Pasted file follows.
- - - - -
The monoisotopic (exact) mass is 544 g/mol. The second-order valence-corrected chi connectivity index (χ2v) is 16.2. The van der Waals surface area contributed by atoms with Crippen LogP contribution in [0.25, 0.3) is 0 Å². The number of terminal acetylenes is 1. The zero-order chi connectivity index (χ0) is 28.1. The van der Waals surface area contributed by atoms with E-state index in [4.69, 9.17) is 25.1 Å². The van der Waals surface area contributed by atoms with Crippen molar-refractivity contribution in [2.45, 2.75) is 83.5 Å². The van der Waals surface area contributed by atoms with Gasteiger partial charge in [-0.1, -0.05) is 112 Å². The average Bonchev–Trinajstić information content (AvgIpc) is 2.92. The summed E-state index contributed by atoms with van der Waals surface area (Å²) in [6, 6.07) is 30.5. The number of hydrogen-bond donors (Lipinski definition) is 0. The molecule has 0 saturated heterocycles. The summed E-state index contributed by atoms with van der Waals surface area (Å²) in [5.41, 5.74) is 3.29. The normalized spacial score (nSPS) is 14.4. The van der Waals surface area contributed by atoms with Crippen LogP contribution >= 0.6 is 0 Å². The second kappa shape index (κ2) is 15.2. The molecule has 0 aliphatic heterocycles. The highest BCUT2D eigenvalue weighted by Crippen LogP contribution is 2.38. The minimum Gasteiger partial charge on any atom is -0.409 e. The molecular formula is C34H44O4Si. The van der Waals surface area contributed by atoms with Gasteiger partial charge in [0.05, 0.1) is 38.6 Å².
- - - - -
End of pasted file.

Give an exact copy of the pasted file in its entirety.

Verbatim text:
The monoisotopic (exact) mass is 544 g/mol. The second-order valence-corrected chi connectivity index (χ2v) is 16.2. The van der Waals surface area contributed by atoms with Crippen LogP contribution in [0.25, 0.3) is 0 Å². The number of terminal acetylenes is 1. The zero-order chi connectivity index (χ0) is 28.1. The van der Waals surface area contributed by atoms with E-state index in [4.69, 9.17) is 25.1 Å². The van der Waals surface area contributed by atoms with Crippen molar-refractivity contribution in [2.45, 2.75) is 83.5 Å². The van der Waals surface area contributed by atoms with Gasteiger partial charge in [-0.1, -0.05) is 112 Å². The average Bonchev–Trinajstić information content (AvgIpc) is 2.92. The summed E-state index contributed by atoms with van der Waals surface area (Å²) in [6, 6.07) is 30.5. The number of hydrogen-bond donors (Lipinski definition) is 0. The molecule has 0 saturated heterocycles. The summed E-state index contributed by atoms with van der Waals surface area (Å²) in [5.41, 5.74) is 3.29. The normalized spacial score (nSPS) is 14.4. The van der Waals surface area contributed by atoms with Crippen LogP contribution >= 0.6 is 0 Å². The second kappa shape index (κ2) is 15.2. The molecule has 0 aliphatic heterocycles. The highest BCUT2D eigenvalue weighted by Crippen LogP contribution is 2.38. The minimum Gasteiger partial charge on any atom is -0.409 e. The molecular formula is C34H44O4Si. The van der Waals surface area contributed by atoms with Gasteiger partial charge in [0.05, 0.1) is 38.6 Å².